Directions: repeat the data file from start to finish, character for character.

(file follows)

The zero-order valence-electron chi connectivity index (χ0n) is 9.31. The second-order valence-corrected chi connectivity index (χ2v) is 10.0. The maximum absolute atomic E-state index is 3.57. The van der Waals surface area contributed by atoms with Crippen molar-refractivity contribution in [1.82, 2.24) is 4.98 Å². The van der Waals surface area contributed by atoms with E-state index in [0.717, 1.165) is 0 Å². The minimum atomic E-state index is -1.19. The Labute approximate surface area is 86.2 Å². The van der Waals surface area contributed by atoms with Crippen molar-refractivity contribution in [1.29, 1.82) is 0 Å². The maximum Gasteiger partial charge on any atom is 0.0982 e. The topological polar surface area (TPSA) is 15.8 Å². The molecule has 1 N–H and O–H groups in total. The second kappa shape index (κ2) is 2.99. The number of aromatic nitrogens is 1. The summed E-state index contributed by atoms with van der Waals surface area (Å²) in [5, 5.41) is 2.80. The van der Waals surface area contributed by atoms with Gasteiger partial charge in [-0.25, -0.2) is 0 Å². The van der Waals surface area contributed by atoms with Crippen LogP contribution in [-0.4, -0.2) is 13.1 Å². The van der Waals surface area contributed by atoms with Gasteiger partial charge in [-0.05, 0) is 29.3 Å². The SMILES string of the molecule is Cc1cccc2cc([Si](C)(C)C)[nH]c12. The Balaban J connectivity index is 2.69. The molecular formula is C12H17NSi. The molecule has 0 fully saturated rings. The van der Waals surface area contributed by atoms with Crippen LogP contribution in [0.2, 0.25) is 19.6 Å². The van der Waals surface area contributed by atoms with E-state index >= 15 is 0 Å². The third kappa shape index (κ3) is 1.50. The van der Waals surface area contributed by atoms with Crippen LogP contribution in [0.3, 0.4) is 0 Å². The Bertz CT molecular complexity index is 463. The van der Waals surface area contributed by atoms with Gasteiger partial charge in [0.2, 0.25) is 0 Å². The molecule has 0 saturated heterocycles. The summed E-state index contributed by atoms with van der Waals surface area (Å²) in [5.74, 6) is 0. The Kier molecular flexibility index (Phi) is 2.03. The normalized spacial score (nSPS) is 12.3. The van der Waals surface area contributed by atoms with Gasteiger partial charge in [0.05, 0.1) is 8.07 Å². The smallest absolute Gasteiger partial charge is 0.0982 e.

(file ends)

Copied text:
The zero-order valence-electron chi connectivity index (χ0n) is 9.31. The second-order valence-corrected chi connectivity index (χ2v) is 10.0. The maximum absolute atomic E-state index is 3.57. The van der Waals surface area contributed by atoms with Crippen molar-refractivity contribution in [1.82, 2.24) is 4.98 Å². The van der Waals surface area contributed by atoms with E-state index in [0.717, 1.165) is 0 Å². The minimum atomic E-state index is -1.19. The Labute approximate surface area is 86.2 Å². The van der Waals surface area contributed by atoms with Crippen molar-refractivity contribution in [1.29, 1.82) is 0 Å². The maximum Gasteiger partial charge on any atom is 0.0982 e. The topological polar surface area (TPSA) is 15.8 Å². The molecule has 1 N–H and O–H groups in total. The second kappa shape index (κ2) is 2.99. The number of aromatic nitrogens is 1. The summed E-state index contributed by atoms with van der Waals surface area (Å²) in [5, 5.41) is 2.80. The van der Waals surface area contributed by atoms with Gasteiger partial charge in [-0.25, -0.2) is 0 Å². The van der Waals surface area contributed by atoms with Crippen LogP contribution in [-0.4, -0.2) is 13.1 Å². The van der Waals surface area contributed by atoms with Gasteiger partial charge in [-0.05, 0) is 29.3 Å². The SMILES string of the molecule is Cc1cccc2cc([Si](C)(C)C)[nH]c12. The Balaban J connectivity index is 2.69. The molecular formula is C12H17NSi. The molecule has 0 fully saturated rings. The van der Waals surface area contributed by atoms with Crippen LogP contribution in [0.2, 0.25) is 19.6 Å². The van der Waals surface area contributed by atoms with E-state index >= 15 is 0 Å². The third kappa shape index (κ3) is 1.50. The van der Waals surface area contributed by atoms with Crippen LogP contribution in [0.3, 0.4) is 0 Å². The Bertz CT molecular complexity index is 463. The van der Waals surface area contributed by atoms with Gasteiger partial charge in [0.2, 0.25) is 0 Å². The molecule has 0 saturated heterocycles. The summed E-state index contributed by atoms with van der Waals surface area (Å²) in [5.74, 6) is 0. The Kier molecular flexibility index (Phi) is 2.03. The normalized spacial score (nSPS) is 12.3. The van der Waals surface area contributed by atoms with Gasteiger partial charge in [0.05, 0.1) is 8.07 Å². The smallest absolute Gasteiger partial charge is 0.0982 e.